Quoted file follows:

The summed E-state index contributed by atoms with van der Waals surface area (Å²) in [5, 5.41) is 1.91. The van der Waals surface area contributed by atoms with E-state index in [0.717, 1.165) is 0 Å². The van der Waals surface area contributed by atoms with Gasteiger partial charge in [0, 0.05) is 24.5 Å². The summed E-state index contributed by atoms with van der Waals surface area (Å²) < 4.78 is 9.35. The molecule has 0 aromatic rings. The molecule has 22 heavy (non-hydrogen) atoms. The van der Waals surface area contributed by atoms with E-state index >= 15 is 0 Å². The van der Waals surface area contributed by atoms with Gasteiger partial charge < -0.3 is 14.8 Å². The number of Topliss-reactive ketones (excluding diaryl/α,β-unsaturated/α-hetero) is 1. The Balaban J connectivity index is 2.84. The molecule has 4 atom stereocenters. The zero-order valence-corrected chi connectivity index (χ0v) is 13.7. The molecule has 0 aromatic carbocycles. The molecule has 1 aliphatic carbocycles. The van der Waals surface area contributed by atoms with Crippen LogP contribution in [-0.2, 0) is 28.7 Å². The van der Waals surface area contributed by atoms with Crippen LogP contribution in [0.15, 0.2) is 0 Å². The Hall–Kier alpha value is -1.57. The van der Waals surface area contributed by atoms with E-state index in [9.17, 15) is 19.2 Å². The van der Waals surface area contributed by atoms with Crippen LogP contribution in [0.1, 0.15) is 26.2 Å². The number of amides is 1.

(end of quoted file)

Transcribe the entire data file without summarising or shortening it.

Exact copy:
The summed E-state index contributed by atoms with van der Waals surface area (Å²) in [5, 5.41) is 1.91. The van der Waals surface area contributed by atoms with E-state index in [0.717, 1.165) is 0 Å². The van der Waals surface area contributed by atoms with Gasteiger partial charge in [0, 0.05) is 24.5 Å². The summed E-state index contributed by atoms with van der Waals surface area (Å²) < 4.78 is 9.35. The molecule has 0 aromatic rings. The molecule has 22 heavy (non-hydrogen) atoms. The van der Waals surface area contributed by atoms with E-state index >= 15 is 0 Å². The van der Waals surface area contributed by atoms with Gasteiger partial charge < -0.3 is 14.8 Å². The number of Topliss-reactive ketones (excluding diaryl/α,β-unsaturated/α-hetero) is 1. The Balaban J connectivity index is 2.84. The molecule has 4 atom stereocenters. The zero-order valence-corrected chi connectivity index (χ0v) is 13.7. The molecule has 0 aromatic carbocycles. The molecule has 1 aliphatic carbocycles. The van der Waals surface area contributed by atoms with Crippen LogP contribution in [-0.2, 0) is 28.7 Å². The van der Waals surface area contributed by atoms with Crippen LogP contribution in [0.15, 0.2) is 0 Å². The Hall–Kier alpha value is -1.57. The van der Waals surface area contributed by atoms with E-state index in [9.17, 15) is 19.2 Å². The van der Waals surface area contributed by atoms with Crippen LogP contribution in [0.1, 0.15) is 26.2 Å². The number of amides is 1.